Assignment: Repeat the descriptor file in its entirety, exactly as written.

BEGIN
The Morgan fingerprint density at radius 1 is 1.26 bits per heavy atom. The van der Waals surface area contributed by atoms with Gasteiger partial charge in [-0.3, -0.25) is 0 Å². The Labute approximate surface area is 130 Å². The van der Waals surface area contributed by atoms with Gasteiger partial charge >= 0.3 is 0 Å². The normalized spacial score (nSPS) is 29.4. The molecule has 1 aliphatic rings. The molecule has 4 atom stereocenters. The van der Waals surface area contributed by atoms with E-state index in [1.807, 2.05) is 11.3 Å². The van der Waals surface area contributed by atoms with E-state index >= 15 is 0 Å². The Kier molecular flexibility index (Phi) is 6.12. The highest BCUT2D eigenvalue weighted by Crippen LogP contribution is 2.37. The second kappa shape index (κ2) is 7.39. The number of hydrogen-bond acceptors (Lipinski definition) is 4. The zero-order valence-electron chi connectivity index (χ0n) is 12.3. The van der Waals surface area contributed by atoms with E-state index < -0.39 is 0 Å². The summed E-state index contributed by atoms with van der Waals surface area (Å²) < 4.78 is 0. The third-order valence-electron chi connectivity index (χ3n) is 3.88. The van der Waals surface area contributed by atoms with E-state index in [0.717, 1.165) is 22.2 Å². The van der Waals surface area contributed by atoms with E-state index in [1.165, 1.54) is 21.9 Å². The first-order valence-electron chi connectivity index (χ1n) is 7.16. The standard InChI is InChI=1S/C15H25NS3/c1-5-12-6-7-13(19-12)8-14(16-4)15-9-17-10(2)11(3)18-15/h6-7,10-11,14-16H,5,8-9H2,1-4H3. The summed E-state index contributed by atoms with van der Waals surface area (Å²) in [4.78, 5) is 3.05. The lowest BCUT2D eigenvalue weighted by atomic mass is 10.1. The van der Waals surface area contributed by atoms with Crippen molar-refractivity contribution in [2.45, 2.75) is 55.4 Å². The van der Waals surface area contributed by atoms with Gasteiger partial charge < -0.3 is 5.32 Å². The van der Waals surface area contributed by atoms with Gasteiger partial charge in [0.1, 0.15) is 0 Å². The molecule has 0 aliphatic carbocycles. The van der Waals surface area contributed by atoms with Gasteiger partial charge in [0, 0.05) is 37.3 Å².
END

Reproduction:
The Morgan fingerprint density at radius 1 is 1.26 bits per heavy atom. The van der Waals surface area contributed by atoms with Gasteiger partial charge in [-0.3, -0.25) is 0 Å². The Labute approximate surface area is 130 Å². The van der Waals surface area contributed by atoms with Gasteiger partial charge >= 0.3 is 0 Å². The normalized spacial score (nSPS) is 29.4. The molecule has 1 aliphatic rings. The molecule has 4 atom stereocenters. The van der Waals surface area contributed by atoms with E-state index in [1.807, 2.05) is 11.3 Å². The van der Waals surface area contributed by atoms with E-state index >= 15 is 0 Å². The Kier molecular flexibility index (Phi) is 6.12. The highest BCUT2D eigenvalue weighted by Crippen LogP contribution is 2.37. The second kappa shape index (κ2) is 7.39. The number of hydrogen-bond acceptors (Lipinski definition) is 4. The zero-order valence-electron chi connectivity index (χ0n) is 12.3. The van der Waals surface area contributed by atoms with E-state index < -0.39 is 0 Å². The summed E-state index contributed by atoms with van der Waals surface area (Å²) < 4.78 is 0. The third-order valence-electron chi connectivity index (χ3n) is 3.88. The van der Waals surface area contributed by atoms with E-state index in [0.717, 1.165) is 22.2 Å². The van der Waals surface area contributed by atoms with E-state index in [1.165, 1.54) is 21.9 Å². The first-order valence-electron chi connectivity index (χ1n) is 7.16. The standard InChI is InChI=1S/C15H25NS3/c1-5-12-6-7-13(19-12)8-14(16-4)15-9-17-10(2)11(3)18-15/h6-7,10-11,14-16H,5,8-9H2,1-4H3. The summed E-state index contributed by atoms with van der Waals surface area (Å²) in [4.78, 5) is 3.05. The lowest BCUT2D eigenvalue weighted by atomic mass is 10.1. The van der Waals surface area contributed by atoms with Crippen molar-refractivity contribution in [2.45, 2.75) is 55.4 Å². The van der Waals surface area contributed by atoms with Gasteiger partial charge < -0.3 is 5.32 Å². The van der Waals surface area contributed by atoms with Gasteiger partial charge in [0.1, 0.15) is 0 Å². The molecule has 0 aliphatic carbocycles. The van der Waals surface area contributed by atoms with Gasteiger partial charge in [0, 0.05) is 37.3 Å².